Learning how to give and receive feedback – without causing any tears! – was a game-changer in my working life.
Throughout my time in business school, and during the early years of my career, no one explained the importance of constructive criticism to me.
And the results on both my personal and professional life were damaging.
I wasn’t able to share information in a constructive way. I started to build up resentment towards my colleagues. I was easily discouraged. And I ended up doing almost everything on my own.
Basically, all the symptoms of a terrible communication setup.
But then, I finally learned how to give feedback, as well as receive it with grace, and it transformed my way of collaborating.
But I wish somebody had taught me earlier – so here are my 7 secrets to giving feedback, to help you avoid making the same mistakes.
(Rather listen than read? Here’s the podcast episode where I go into all this in more detail.)
At one point, you may feel the need to share your point of view – and that’s cool. This is the time to set your intention by defining the objective of the conversation you want to have. Action with intention is the very first step for respect, so be mindful of this.
You don’t want the other person to take the feedback too personally, so focus on facts. That’s the only way to reach a common ground in your discussions. Be humble and try not to make any assumptions about the other person.
If you know me, you know I always advocate for bringing emotions into the discussion. We are human, after all! It’s important to talk only about yourself. Use “I feel…”, “I saw…”. “I understood…”, and never ever ,“You did…”, “You think…” These are the ultimate triggers when giving feedback.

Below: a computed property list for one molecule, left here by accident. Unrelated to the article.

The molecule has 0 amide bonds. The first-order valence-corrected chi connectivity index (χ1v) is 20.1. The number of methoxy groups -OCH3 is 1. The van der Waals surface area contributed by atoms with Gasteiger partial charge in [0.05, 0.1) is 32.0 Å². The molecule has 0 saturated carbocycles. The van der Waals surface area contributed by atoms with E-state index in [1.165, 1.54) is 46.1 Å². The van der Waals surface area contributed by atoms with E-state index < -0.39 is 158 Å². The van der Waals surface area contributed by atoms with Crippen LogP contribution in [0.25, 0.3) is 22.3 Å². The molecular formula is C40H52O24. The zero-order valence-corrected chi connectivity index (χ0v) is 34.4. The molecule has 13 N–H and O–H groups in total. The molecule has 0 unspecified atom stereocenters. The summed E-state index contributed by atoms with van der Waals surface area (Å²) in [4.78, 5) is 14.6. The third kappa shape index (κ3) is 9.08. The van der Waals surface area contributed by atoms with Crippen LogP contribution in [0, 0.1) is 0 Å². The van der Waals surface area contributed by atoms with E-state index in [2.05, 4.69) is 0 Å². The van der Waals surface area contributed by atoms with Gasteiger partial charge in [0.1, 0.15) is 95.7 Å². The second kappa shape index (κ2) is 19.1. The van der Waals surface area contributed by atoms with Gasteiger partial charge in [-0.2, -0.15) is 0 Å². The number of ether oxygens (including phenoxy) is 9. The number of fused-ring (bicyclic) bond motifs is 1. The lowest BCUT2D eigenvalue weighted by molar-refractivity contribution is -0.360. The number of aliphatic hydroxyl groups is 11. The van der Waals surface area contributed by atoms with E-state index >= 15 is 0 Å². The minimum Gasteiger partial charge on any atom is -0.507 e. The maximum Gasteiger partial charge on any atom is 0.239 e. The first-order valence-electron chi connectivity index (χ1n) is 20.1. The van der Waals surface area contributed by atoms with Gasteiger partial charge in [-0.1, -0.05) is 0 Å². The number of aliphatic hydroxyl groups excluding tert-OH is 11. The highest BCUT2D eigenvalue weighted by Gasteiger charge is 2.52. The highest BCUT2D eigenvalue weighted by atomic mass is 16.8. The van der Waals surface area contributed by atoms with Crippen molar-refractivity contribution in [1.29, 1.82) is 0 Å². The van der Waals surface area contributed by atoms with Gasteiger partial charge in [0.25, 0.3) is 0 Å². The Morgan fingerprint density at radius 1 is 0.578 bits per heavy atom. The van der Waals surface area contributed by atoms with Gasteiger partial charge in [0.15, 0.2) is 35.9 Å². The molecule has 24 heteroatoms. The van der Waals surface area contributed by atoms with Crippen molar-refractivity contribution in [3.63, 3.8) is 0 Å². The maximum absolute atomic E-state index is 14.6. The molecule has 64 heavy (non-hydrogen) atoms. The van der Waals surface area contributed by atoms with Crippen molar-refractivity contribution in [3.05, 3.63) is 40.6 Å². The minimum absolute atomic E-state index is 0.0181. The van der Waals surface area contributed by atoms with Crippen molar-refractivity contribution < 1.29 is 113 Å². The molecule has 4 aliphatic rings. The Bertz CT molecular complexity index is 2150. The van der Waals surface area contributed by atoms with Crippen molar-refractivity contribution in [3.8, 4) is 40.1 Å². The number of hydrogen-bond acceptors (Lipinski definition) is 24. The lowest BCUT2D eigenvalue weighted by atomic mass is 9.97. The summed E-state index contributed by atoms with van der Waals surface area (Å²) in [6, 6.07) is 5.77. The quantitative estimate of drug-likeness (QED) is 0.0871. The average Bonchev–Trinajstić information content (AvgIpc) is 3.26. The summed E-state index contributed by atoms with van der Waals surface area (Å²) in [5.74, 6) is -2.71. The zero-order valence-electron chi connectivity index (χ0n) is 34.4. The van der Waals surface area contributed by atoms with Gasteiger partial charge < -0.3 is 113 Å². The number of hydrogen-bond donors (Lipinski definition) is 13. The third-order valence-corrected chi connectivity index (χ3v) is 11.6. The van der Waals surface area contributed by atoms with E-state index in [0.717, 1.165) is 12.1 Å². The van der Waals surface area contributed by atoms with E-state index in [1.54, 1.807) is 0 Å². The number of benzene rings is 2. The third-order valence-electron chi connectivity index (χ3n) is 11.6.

It’s super important to clearly explain the consequences of the person’s actions now and for the future. You’ll definitely widen their point of view by offering new perspectives. But remember: receiving feedback should be an ‘aha’ moment for them rather than feeling like a threat.
Make sure you understand everything that’s said by asking questions and listening carefully to the answers. Be curious and I guarantee that you’ll learn something new. Try questions like, “How did you experience that? Did you notice this…?”
Finding new ways of moving forwards is one of the superpowers of giving and receiving feedback. So bring a solution! What would you like to see the other person do differently in future?
A wish without a plan is just a dream… so, to be sure you’re not discussing the exact same thing in a few weeks or months, list an action plan. What are the next steps you can both take?
I know it’s hard to quiet your inner voice, especially if you don’t like what you’re hearing. But truly listening to what the other person is saying is your first – and most important – job when receiving feedback.
The person giving you feedback is trying to tell you something important. They might be prepared or not, clear or not, so your job is to make sure you work hard to understand what they truly mean.
Giving feedback isn’t an easy exercise. If you’ve been through the process, you’ll know how hard it can be. It helps to show compassion for the other person’s point of view.
Yes, this stressful situation can make people fuzzy and unclear. And as soon as it’s time to respond, you want to be sure you understand the matter completely.
Next, it’s super important to see how you can do things differently. No matter what type of feedback you receive, there’s always room for improvement. Focus on the future!
The person giving feedback might have said stuff you don’t agree with – and that’s OK. They don’t possess the ultimate truth. But remember, this is an opportunity to receive knowledge; to gather new info and grow. No matter what happens during a feedback session, you’ll learn something important about human relationships. Just appreciate that.
Bursting into tears will never help the situation. If you’ve followed all the other steps, you should have a clear idea of what you can learn from the situation, where you can change things, or what you want to focus on. There’s no wrong answer to feedback. Even a simple: “Thank you for taking the time to share that with me, I ‘ll need to think about it. Can we discuss further later?” is a good reply.
Voila: so that’s how I give and receive feedback!
Are these tips helpful? Will you use them? Did I miss anything?? Let me know by reaching out to me on LinkedIn or Instagram. I’d also love you to listen to the podcast I recorded about giving and receiving feedback, which goes into the topic in much more depth.
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